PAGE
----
New data shows changing face of funerals for Australians

Olsens Farewells

April 18, 2022 The way Australians remember the dead is significantly changing, with an increasing shift away from typical style funerals, and the emergence of post-funeral remorse for those who don’t get to pay their respects at a formal farewell.

New research released today reveals that almost one in five Australians have specifically requested that a formal funeral not be held for them, and more than one-third have made a decision not to attend the funeral of a family member or loved one.

According to Steve Kellaway, Managing Director of Olsens Farewells, this meant the industry had to adapt to reflect changing community perceptions, and rethink how it supported those with post-funeral remorse.

The research of more than 1,000 Australians undertaken by Antenna Strategic Insights on behalf of four leading family-owned funeral providers – Olsens Farewells, Walter Carter Funerals, Andrew Kennedy Funerals and Kelly Family Funerals – also found:

· The vast majority of Australians feel a funeral or farewell is important or very important for the grieving process (76 per cent), with those in the 18-24 year and 35-44 year age brackets feeling it is more important than other age groups (81 per cent and 82 per cent respectively).

· 13 per cent of 18 to 44-year-olds have already requested that no formal funeral be held for them.

· The main reason people requested no funeral be held was because they didn’t see the importance of the traditional service (66 per cent). Concern about their friends and family having to deal with the emotional pain and organisational hassles were also factors (37 per cent and 30 per cent respectively).

· A key reason people did not attend a family or loved one’s funeral was distance, followed by a complicated family situation (37 per cent), and it being too painful to go (29 per cent). 22 per cent did not attend due to COVID-19.

· Of those not attending a funeral, more than half reported high levels of post-funeral remorse (58 per cent).

· Those aged between 18 and 54 were more likely to feel non-attendance remorse, with just half of 55 to 64-year-olds, and less than a third (31 per cent) of those aged 65 and older, regretting their decision.

· Around a quarter of respondents were still undecided on whether they would prefer to be buried or cremated, with 56 per cent intending cremation and 18 per cent intending burial.

· More than half of all respondents (58 per cent) said they would be more likely to opt for a cremation if creative options for the ashes were available, such as being pressed into a jewel, being placed in fireworks or mixed with ink for a tattoo.

Mr Kellaway said the research showed an interesting shift in how funerals were perceived in the community.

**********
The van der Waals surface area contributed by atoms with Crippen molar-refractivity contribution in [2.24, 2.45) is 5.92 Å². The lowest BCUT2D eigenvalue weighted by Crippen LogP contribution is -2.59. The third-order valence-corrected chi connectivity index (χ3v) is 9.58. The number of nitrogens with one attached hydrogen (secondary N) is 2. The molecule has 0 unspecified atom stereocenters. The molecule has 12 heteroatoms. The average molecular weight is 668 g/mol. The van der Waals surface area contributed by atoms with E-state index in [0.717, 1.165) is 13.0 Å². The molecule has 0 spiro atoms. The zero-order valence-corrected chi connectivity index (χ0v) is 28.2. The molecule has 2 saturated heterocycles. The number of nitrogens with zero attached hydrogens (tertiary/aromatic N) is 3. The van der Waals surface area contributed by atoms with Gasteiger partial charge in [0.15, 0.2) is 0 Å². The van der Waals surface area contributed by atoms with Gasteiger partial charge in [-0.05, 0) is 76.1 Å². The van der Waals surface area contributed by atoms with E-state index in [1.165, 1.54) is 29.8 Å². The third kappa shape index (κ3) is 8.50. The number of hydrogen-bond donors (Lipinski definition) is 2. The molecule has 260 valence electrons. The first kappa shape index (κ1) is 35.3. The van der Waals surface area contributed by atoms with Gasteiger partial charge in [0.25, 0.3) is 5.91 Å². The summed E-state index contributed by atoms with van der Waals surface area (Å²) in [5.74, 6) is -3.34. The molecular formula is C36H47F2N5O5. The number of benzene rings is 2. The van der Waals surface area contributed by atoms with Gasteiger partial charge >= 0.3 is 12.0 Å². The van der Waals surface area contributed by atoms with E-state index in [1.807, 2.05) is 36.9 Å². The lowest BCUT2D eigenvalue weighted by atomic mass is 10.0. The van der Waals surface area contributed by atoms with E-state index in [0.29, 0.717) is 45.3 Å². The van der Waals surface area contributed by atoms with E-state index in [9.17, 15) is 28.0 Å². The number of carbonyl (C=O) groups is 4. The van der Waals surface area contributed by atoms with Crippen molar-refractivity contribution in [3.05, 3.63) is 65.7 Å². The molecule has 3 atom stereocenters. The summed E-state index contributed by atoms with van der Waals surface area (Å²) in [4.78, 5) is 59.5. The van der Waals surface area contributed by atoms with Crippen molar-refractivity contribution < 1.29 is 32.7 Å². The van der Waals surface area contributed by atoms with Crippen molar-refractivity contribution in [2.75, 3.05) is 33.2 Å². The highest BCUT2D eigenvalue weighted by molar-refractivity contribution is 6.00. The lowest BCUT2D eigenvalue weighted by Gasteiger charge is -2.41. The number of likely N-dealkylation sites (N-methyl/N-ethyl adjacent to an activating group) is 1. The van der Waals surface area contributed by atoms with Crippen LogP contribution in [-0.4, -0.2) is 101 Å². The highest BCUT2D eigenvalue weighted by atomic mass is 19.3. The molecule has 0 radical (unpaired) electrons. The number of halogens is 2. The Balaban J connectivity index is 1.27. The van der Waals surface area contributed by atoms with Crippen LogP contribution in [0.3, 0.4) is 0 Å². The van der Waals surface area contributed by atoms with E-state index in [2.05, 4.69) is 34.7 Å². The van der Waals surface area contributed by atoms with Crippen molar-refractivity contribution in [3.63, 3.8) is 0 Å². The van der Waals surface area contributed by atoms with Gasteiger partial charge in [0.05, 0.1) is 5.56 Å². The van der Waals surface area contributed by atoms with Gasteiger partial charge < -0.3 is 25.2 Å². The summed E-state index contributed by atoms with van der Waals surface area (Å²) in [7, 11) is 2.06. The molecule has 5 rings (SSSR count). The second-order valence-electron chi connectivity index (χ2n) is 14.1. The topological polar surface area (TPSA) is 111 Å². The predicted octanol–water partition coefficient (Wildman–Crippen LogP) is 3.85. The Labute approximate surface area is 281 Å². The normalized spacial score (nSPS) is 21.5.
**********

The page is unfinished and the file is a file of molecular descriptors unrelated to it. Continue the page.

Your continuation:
“The approach to death in Australia is experiencing significant change, particularly in regard to traditional funerals,” he said.

“It’s clear that the ritual of the funeral remains important for the grieving process, and non-attendance of a loved one’s funeral results in a high level of regret – something we particularly saw exacerbated by COVID. But it is clear the funeral industry is on the cusp of significant evolution, and as society and trends change, we all need to offer people more choices that fit today’s attitudes.

“For some, a classic funeral format for either religious or personal belief will still ring true, and these services will remain. Yet for an emerging number of the population who want more flexibility and choice, these farewell style formats are personalised to meet their needs.”

Dale Maroney, Managing Director of Walter Carter Funerals, said an increasing number of families were looking for alternative and unique ways to farewell their loved ones.

“This research is testament to the growing sentiment of Aussies to shake up the traditional funeral, and smaller independents such as Olsens and Walter Carter are at the forefront of this change,” Ms Maroney said.

“We are creating places to hold a funeral unlike the traditional chapel offering – new spaces that meet our diverse community’s needs. Our funeral consultants also regularly work with families to hold farewells at other venues like beaches, art centres, and local surf or bowling clubs.

“The study actually found that more than half of Australians would be more likely to have a farewell if it was somewhere other than a church, crematorium or chapel, with beaches and parks topping the list of the ideal locations.”

Mr Kellaway added that one thing not changing was the need for people to feel supported throughout the process.

“We have developed a Charter which details our promise of service to our community, staff, and the broader industry. We are also sponsoring a new online support resource, which offers guidance and resources on all aspects of death and bereavement.”

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